|Trombonist Delfeayo Marsalis|
A week has passed since the 2013 Detroit Jazz Festival. I still think about the choice performances I saw plus the ones I missed. I made some hard choices. I decided, for example, to catch the McCoy Tyner with special guest Savion Glover set instead of saxophonist Charles Lloyd featuring guitarist Bill Frisell. McCoy and Glover put on the most awe-inspired set I saw all weekend. At, 74, Tyner is still a barnburner. He pushed Glover like he used to push saxophonist John Coltrane decades ago. Wonder if Glover had to buy new feet after the set because he wore his old ones out.
There were unforgettable sets by the all-star jazz band The Cookers, vocalist Gregory Porter and, trombonist Delfeayo Marsalis. The Marsalis set, of the three, is the one that stuck to my ribs the longest. Marsalis loves Duke Ellington it seems more than any other iconic big band leader and composer. Marsalis played the music of “Such Sweet Thunder,” Ellington’s and Billy Strayhorn’s shout out to Shakespeare.
Marsalis’ band shone like new hardwood floors. Drummer Winard Harper was the rhythm section's muscle, and his solos would have given a pit-bull goose bumps. I felt as if I were in a graduate seminar on Shakespeare, listening to Marsalis explain the inspiration behind each songs. On “Circle of Fourths,” Marsalis took the melody through more key and tempo changes than an erotic dancer changing costumes.
The Detroit acts were not-to-be-forgotten as well. Saxophonist James Carter blew a new hole in the Ozone during his tribute to tenor saxophonist Don Byas at the Absopure Pyramid Stage. At the J.P. Morgan Chase Main Stage, pianist Geri Allen put on a first-rate tribute to Detroit. Allen pulled the set off with drummer Karriem Riggins and bassist Robert Hurst.
Allen’s specials guests were former Detroiters trombonist George Bohanon, vocalist Sheila Jordan, and saxophonists Dave McMurray (McMurray is still a Detroiter) and JD Allen. Some of Allen’s previous Detroit oriented projects have been overcooked. But this one was cooked perfectly. The trio itself was satisfying enough.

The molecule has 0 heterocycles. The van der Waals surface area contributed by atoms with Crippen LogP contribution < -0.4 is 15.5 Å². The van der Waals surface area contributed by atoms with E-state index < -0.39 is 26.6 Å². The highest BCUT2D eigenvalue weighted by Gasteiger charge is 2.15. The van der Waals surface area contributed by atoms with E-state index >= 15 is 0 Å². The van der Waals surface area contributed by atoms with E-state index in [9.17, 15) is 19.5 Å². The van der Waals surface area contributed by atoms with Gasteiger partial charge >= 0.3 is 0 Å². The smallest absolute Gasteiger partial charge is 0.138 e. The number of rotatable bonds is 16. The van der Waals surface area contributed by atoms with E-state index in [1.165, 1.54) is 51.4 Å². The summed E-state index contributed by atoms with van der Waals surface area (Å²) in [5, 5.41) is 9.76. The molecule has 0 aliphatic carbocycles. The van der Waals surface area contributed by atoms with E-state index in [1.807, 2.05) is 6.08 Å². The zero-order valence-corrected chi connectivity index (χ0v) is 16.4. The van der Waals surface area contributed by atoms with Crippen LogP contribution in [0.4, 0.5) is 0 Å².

Trumpeter Marcus Belgrave’s "Trumpet Call" presentation was not as exciting as the "Trumpet Summit" he staged for the 2003 Detroit jazz festival where festivalgoers saw trumpeters Chris Jones, Corey Wilkes, and Sean Jones before they hit it big.
"Trumpet Call" was worthwhile just listening to Belgrave amuse the crowd with stories about his friendships with trumpet legends Blue Mitchell, Donald Byrd and Clifford Brown. Belgrave said Brown schooled him on the fine points of improvising. The standout moment of "Trumpet Call" was Belgrave blowing on his original “Brownie Town”.
Of the Detroit acts that I saw, drummer Karriem Riggins set was the most eye-popping. The past three festivals, Riggins has presented jazz fusion projects. They were top-heavy with Detroiters, which was not a bad thing. He has an affinity for his homies. And he includes them in his projects. This time out, he hired musicians from the East Coast and the West Coast. The music Riggins spoon fed the crowd was a mix of jazz, hip hop, and techno. It comes off effortlessly and beautifully when he mixes genres. Each year, his projects have gotten tighter.
Did this year’s Detroit Jazz Festival top the 2012, which longtime attendees believed was the best in decades? Last year’s felt more authentic, geared more toward jazz purists. Obviously, the festival’s Artistic Director, Chris Collins, aim was to expand the festivals scope, booking nontraditional jazz acts. It worked.